Communicating

Starting conversations

So much can start with a conversation. In fact, no business can survive without conversations to communicate with its suppliers, employees and customers.

Communication is the basis of all business.

Whatever your business does, you have to communicate with banks or lenders to obtain finance, with staff to enable your business processes to operate smoothly and with customers so that they buy your product. A conversation ensures communication is two-way, enabling you to receive feedback from the other person, which can help you to improve what you do. One-way communication, when you tell people whatever you want, can risk deterring supporters and suppliers, upsetting staff and driving customers away.

z2zine today looks at a different aspect of communication every day to see what businesses can do to converse more effectively. Better communications can lead to better business, so there’s a big incentive for us all to develop and improve our conversations.

But where do we start?

Take André Preneur, an imaginary business owner, whose company is stagnating. He’s got a stationery cupboard full of brochures designed and printed six months ago, a web site that was launched two years ago and an order book that’s not very full. What can André do instead of sitting in his office with his door closed, worrying about how to get new orders to pay his suppliers’ invoice and his employees’ wages? He doesn’t have much of a marketing budget and he’s already placed adverts in local directories. What else is there?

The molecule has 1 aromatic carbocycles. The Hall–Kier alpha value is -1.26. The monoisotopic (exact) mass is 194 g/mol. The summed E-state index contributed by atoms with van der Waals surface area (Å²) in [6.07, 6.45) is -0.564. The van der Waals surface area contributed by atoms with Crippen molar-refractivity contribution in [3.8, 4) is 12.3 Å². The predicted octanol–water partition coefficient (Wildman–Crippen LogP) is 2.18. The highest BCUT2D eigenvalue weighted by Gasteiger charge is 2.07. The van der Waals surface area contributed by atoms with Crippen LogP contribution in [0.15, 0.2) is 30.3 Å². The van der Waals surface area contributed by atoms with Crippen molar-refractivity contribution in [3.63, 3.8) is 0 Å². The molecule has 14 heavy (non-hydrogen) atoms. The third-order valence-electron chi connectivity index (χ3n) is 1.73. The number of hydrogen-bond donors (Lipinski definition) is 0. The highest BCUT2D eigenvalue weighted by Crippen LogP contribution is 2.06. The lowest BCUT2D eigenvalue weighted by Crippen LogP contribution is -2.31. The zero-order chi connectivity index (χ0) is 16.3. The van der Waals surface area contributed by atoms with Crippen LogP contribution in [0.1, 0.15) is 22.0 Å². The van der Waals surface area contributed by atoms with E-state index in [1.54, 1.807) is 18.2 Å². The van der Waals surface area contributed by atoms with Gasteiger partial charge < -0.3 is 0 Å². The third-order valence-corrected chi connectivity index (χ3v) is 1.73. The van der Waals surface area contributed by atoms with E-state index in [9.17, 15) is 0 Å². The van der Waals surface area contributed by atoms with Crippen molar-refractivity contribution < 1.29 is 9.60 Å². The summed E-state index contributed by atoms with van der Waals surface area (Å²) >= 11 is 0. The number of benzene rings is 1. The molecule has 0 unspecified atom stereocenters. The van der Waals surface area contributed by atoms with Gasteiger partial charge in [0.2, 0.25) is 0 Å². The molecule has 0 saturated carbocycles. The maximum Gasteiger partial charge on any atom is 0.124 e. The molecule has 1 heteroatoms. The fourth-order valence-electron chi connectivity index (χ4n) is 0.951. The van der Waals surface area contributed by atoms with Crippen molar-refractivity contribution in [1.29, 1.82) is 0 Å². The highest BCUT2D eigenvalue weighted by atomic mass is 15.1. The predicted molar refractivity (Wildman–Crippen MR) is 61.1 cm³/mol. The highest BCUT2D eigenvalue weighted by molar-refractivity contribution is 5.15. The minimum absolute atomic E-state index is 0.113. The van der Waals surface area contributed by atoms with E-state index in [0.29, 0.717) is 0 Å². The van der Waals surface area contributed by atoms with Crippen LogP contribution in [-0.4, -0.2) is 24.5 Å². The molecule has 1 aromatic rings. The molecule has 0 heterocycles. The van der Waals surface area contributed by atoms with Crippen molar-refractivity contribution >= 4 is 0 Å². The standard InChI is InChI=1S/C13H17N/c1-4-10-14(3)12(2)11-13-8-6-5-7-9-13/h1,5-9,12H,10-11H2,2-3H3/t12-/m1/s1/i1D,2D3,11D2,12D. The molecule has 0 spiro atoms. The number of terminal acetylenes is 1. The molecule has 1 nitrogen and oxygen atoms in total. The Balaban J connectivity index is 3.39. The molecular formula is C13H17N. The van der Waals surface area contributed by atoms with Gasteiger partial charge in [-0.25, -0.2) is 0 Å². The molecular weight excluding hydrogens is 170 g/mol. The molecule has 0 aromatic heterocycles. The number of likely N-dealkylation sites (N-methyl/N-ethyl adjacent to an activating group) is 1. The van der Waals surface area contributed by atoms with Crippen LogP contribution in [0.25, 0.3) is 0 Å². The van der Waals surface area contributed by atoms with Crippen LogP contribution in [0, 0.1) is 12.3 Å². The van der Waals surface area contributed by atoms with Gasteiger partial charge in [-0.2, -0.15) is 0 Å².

The answer is: a lot.

And it doesn’t have to cost the earth.

Just updating the web site is a start. Is the information current? Are prices correct? And what about those brochures? Do they promote products or services new to customers? When was the last time customers were contacted? Could they be sent a brochure to jog their memories, excite their interest and continue the customer conversation?

Simple examples, perhaps, but there are many things that every business can do to keep conversations flowing.

And it’s not just with customers. Conversations with employees need to continue as well. When markets are challenging, businesses depend on their people more than ever before, so treating them well is important, especially if additional flexibility and co-operation are needed.

What can I do today?

Conversations require effort to develop over the long term, but there are also quick, easy actions we can take every day. One thing we can do straight away is to make sure everything is up to date. So how about looking over your web site, deleting expired offers and old events, checking prices and current offers? And how about your printed material and stationary? Are addresses, prices, offers all current? Do you have new products you’re not promoting, but need to promote? And if you have boxes of brochures doing nothing, how about distributing them, either by mail or by your sales people or customer service staff?

All these actions are a start. Once begun, it’s much easier to continue conversing.

 

Why are so many communications difficult to read or understand?

With millions of printed and online communications distributed every day, many readers are forced to assess the value of one piece of written material against hundreds of others, often making the read, bin, delete or ignore decision within a few seconds.

Good design can attract initial attention, but isn’t enough to keep readers from losing interest in longer documents if the writing is monotonous, ambiguous or erratic.